My Cart


Free Shipping on U.S. Orders over $100

What to Know About Upholstery Fabric

What to Know About Upholstery Fabric

Did you find a gorgeous antique chair that needs a makeover? Do you have a couch or ottoman that’s looking worse for wear? Are you redoing a room and trying to coordinate existing pieces of furniture? Then it might be time to learn how to upholster furniture! While upholstery can seem daunting and time-consuming, it’s absolutely a skill you can master at home. Taking the DIY route for upholstery gives you the freedom to customize your furniture to your exact tastes, allowing you to mix and match any furniture shape you want with your favorite upholstery fabric.


Fabric Upholstery Guide

Fabric is a huge decision when you reupholster. You want to choose an upholstery fabric—not just any fabric—so it stands up to daily use, stains, kids, pets, and more. You want this project to last! So, here’s everything you need to know about upholstery fabric before you choose one for your home decor sewing project.


Factors to Consider

Before you start your DIY upholstery project, you should take some time to think about what needs you have for your upholstery fabric. Here are a few factors to consider.


Furniture Use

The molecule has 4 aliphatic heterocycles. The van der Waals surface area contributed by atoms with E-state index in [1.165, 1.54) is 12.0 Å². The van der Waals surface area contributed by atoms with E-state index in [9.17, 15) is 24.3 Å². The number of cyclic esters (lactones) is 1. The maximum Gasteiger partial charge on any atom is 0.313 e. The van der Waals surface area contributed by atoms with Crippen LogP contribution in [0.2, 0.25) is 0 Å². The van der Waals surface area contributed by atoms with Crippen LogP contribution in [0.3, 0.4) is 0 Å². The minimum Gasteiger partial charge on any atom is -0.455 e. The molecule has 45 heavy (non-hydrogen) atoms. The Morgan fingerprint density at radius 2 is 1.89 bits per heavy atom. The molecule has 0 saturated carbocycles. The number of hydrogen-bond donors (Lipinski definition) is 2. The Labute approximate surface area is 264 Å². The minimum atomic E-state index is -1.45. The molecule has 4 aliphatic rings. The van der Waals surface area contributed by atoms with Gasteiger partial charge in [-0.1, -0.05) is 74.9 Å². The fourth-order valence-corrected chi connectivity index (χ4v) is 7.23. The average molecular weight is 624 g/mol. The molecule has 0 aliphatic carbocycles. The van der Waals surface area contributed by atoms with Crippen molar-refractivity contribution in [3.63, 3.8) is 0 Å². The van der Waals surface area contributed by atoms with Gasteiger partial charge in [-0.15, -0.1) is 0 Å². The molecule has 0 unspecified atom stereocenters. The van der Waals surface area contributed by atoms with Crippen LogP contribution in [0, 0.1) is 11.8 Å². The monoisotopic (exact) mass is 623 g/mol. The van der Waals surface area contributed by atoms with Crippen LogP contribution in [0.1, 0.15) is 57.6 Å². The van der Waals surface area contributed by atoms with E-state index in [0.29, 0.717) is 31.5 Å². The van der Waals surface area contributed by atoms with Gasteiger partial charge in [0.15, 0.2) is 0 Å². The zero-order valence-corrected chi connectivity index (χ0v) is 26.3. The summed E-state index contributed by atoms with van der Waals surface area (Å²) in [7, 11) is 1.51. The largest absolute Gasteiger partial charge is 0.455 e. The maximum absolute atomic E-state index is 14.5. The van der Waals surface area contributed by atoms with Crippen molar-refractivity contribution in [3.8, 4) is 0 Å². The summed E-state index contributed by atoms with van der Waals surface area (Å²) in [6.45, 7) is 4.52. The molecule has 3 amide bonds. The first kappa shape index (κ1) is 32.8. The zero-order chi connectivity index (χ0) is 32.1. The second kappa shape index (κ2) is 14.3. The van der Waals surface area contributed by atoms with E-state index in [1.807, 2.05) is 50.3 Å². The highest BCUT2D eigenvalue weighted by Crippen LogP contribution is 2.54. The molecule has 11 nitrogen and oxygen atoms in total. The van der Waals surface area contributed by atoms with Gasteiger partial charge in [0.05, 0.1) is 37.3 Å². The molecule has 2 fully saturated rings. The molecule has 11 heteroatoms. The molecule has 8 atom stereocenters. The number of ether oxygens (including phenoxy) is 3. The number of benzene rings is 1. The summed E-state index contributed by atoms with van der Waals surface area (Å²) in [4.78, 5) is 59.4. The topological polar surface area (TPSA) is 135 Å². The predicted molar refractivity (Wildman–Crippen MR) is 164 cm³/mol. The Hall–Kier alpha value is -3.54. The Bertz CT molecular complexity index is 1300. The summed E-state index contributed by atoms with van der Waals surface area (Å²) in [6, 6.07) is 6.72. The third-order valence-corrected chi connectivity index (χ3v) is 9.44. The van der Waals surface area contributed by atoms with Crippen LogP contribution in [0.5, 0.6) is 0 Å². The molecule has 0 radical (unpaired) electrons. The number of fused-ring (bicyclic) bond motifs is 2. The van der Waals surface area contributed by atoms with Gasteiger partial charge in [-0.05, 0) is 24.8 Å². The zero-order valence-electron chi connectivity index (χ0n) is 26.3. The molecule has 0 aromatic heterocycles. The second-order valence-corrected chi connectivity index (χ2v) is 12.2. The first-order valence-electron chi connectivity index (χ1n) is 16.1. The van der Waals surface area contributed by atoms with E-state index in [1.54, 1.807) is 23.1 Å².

How much will you use the piece of furniture that you are about to upholster? There is a big difference between the decorative armchair you keep in the guest room, your dining room chairs, or your family room sofa. Upholstery for furniture items that will be used daily needs to be durable enough to handle a lot of wear and tear.

It’s also a good idea to consider who will sit on the furniture. Do you have kids with sticky hands and a habit of spilling food and drinks on the couch? You may want fabric in a color that will hide stains, and that will be easy to clean in your washing machine. 

Will your cat or dog have access to the furniture? Sharp claws can leave scratches in some fabrics, and pet hair will be extra visible on contrasting fabric colors. Think about who will use the furniture and how much they will use the furniture to help guide your upholstery fabric decision. You want to choose kid-friendly upholstery fabrics and pet-friendly upholstery fabrics.


Fabric Upkeep

Upholstery fabrics have unique maintenance needs depending on the material or blend. Ask yourself: how often do you want to clean this furniture? Have you budgeted for the expense of getting a finicky fabric professionally cleaned? Some fabrics will require more upkeep than others, so decide now if you prefer an easy, utilitarian fabric you can throw in the wash or if you are willing to put in more work for a more high-maintenance candidate.


Home Décor

Now for the fun part: coordinating your soon-to-be reupholstered furniture with the rest of your home décor! This choice is very subjective of course, but since a DIY upholstery job will probably last for several years, you may want to choose a more timeless color or pattern for your upholstery fabric. Neutral colors will be more versatile should you want to change up your other decorations later.